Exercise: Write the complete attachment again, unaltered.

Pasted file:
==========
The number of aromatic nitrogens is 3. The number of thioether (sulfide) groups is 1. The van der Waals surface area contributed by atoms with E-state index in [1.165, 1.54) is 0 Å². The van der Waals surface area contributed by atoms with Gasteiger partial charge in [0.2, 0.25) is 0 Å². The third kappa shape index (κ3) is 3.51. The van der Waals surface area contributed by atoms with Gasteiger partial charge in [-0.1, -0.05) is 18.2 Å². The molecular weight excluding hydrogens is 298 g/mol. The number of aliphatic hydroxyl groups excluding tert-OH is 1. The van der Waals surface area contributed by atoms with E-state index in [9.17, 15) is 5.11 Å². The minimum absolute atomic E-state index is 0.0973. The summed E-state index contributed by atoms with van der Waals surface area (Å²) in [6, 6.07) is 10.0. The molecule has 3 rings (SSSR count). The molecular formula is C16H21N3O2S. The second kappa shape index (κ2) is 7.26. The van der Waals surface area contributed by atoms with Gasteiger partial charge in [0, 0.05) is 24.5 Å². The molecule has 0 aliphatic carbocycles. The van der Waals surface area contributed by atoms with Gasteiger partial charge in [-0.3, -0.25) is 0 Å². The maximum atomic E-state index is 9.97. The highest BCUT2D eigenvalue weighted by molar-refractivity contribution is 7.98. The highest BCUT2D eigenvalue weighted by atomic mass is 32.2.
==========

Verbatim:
The number of aromatic nitrogens is 3. The number of thioether (sulfide) groups is 1. The van der Waals surface area contributed by atoms with E-state index in [1.165, 1.54) is 0 Å². The van der Waals surface area contributed by atoms with Gasteiger partial charge in [0.2, 0.25) is 0 Å². The third kappa shape index (κ3) is 3.51. The van der Waals surface area contributed by atoms with Gasteiger partial charge in [-0.1, -0.05) is 18.2 Å². The molecular weight excluding hydrogens is 298 g/mol. The number of aliphatic hydroxyl groups excluding tert-OH is 1. The van der Waals surface area contributed by atoms with E-state index in [9.17, 15) is 5.11 Å². The minimum absolute atomic E-state index is 0.0973. The summed E-state index contributed by atoms with van der Waals surface area (Å²) in [6, 6.07) is 10.0. The molecule has 3 rings (SSSR count). The molecular formula is C16H21N3O2S. The second kappa shape index (κ2) is 7.26. The van der Waals surface area contributed by atoms with Gasteiger partial charge in [0, 0.05) is 24.5 Å². The molecule has 0 aliphatic carbocycles. The van der Waals surface area contributed by atoms with Gasteiger partial charge in [-0.3, -0.25) is 0 Å². The maximum atomic E-state index is 9.97. The highest BCUT2D eigenvalue weighted by molar-refractivity contribution is 7.98. The highest BCUT2D eigenvalue weighted by atomic mass is 32.2.